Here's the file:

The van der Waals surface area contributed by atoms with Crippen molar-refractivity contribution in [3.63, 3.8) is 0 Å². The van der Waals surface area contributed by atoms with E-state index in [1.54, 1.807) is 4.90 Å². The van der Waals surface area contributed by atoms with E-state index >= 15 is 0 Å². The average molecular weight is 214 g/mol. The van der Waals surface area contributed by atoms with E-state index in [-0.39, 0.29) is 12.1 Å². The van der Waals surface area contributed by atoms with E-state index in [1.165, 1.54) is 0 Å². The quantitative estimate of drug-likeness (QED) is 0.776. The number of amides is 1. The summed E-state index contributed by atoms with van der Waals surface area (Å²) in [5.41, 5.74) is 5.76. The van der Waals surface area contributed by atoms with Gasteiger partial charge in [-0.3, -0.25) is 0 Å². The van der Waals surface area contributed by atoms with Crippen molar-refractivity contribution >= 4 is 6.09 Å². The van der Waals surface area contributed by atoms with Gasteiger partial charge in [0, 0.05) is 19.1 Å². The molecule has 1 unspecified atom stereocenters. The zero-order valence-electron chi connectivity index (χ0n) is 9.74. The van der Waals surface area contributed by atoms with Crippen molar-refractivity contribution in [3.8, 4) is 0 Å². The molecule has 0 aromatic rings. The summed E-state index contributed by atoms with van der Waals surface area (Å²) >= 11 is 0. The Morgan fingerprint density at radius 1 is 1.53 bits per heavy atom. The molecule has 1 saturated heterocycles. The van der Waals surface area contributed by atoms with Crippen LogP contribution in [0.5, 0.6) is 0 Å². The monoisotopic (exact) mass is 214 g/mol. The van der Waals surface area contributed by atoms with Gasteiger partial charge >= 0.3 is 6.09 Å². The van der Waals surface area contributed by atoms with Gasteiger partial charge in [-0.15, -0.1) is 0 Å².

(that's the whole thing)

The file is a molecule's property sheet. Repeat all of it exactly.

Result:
The van der Waals surface area contributed by atoms with Crippen molar-refractivity contribution in [3.63, 3.8) is 0 Å². The van der Waals surface area contributed by atoms with E-state index in [1.54, 1.807) is 4.90 Å². The van der Waals surface area contributed by atoms with E-state index >= 15 is 0 Å². The average molecular weight is 214 g/mol. The van der Waals surface area contributed by atoms with E-state index in [-0.39, 0.29) is 12.1 Å². The van der Waals surface area contributed by atoms with E-state index in [1.165, 1.54) is 0 Å². The quantitative estimate of drug-likeness (QED) is 0.776. The number of amides is 1. The summed E-state index contributed by atoms with van der Waals surface area (Å²) in [5.41, 5.74) is 5.76. The van der Waals surface area contributed by atoms with Gasteiger partial charge in [-0.3, -0.25) is 0 Å². The van der Waals surface area contributed by atoms with Crippen molar-refractivity contribution >= 4 is 6.09 Å². The van der Waals surface area contributed by atoms with Gasteiger partial charge in [0, 0.05) is 19.1 Å². The molecule has 1 unspecified atom stereocenters. The zero-order valence-electron chi connectivity index (χ0n) is 9.74. The van der Waals surface area contributed by atoms with Crippen molar-refractivity contribution in [3.8, 4) is 0 Å². The molecule has 0 aromatic rings. The summed E-state index contributed by atoms with van der Waals surface area (Å²) >= 11 is 0. The Morgan fingerprint density at radius 1 is 1.53 bits per heavy atom. The molecule has 1 saturated heterocycles. The van der Waals surface area contributed by atoms with Crippen LogP contribution in [0.5, 0.6) is 0 Å². The monoisotopic (exact) mass is 214 g/mol. The van der Waals surface area contributed by atoms with Gasteiger partial charge >= 0.3 is 6.09 Å². The van der Waals surface area contributed by atoms with Gasteiger partial charge in [-0.15, -0.1) is 0 Å².